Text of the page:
Social media companies are cracking down on QAnon.
QAnon. It's a far-right conspiracy-theory group that emerged on Internet message boards shortly after President Trump was elected. The group believes (with zero basis) that Democrats, celebrities, and other high-profile figures are part of a cabal of Satan-worshiping pedophiles. And that they run a global child sex-trafficking ring. Among the accused: Hillary Clinton, Tom Hanks, Pope Francis, Oprah Winfrey, and many more. QAnon supporters also believe Trump is waging a war against this cabal, also referred to as the "Deep State."
It all started when an anonymous user – known only by the name of "Q" – posted cryptic messages on 4chan (an online message board) alleging the existence of this cabal. Q claimed to be a high-ranking government official with a "Q clearance" access to top-secret information. And things spiraled out of control. QAnon supporters now believe in an array of unproven theories: that Bill Gates is using the coronavirus so he can inject people with a microchip hidden in a vaccine, that the cabal is made up of Democrats who drink children's blood, and that they all will be arrested and punished during an event called "The Storm" – led by Trump.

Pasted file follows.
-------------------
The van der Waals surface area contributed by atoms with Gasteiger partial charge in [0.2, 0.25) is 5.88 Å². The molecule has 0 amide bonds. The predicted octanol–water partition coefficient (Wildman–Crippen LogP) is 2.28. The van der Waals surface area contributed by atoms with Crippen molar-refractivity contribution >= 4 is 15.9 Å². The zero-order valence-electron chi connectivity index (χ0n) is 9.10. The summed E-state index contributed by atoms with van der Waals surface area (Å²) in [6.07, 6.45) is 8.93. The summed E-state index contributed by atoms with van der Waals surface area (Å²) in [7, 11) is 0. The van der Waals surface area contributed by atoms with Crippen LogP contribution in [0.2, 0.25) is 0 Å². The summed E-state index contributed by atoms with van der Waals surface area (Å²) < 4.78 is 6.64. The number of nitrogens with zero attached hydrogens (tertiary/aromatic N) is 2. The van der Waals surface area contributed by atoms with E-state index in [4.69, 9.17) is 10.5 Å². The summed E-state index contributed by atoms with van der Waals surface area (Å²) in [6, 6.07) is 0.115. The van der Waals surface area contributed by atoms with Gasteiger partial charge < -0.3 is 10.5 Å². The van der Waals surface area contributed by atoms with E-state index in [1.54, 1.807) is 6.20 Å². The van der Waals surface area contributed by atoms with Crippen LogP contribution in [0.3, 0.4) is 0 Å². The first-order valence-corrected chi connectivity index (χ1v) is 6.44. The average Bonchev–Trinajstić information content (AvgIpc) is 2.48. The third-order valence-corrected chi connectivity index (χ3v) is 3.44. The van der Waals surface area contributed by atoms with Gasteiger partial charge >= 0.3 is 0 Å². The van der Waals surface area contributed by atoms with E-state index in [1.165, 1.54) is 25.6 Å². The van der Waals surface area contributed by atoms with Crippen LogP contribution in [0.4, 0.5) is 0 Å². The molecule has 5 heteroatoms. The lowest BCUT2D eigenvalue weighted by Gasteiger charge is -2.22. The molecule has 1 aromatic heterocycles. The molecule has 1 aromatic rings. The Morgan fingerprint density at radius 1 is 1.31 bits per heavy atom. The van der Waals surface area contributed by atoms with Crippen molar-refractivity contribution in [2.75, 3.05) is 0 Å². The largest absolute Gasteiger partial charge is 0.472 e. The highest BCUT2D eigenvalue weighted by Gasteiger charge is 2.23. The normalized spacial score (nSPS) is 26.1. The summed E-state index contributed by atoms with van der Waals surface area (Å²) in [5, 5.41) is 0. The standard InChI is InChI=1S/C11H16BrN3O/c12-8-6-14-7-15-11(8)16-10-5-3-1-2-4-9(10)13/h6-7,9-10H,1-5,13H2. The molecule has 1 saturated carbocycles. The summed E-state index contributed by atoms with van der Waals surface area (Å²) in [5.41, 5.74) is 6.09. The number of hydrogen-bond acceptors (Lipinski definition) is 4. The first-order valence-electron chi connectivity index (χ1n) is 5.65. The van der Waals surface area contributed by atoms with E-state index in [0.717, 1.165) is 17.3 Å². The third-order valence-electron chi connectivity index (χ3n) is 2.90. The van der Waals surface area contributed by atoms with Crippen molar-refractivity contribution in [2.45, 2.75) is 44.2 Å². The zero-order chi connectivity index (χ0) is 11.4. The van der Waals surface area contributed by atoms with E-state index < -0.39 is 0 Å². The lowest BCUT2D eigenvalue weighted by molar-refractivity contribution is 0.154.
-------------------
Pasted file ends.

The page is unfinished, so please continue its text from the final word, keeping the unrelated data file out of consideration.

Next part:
Um, you'd think so. But during the pandemic, their baseless content has exploded online. In just the last four months, membership to QAnon groups on Facebook reportedly rose 700% (they now have millions of members). And it's not just happening online. Some QAnon believers have shown up at Trump rallies, donning Q merch. But they're not always harmless. Some have been linked to violent incidents, like "pizzagate" in 2016 (which some believe was the precursor to QAnon) as well as things like trespassing, armed standoffs, and even murder. Despite all this, they're also getting some high-profile support.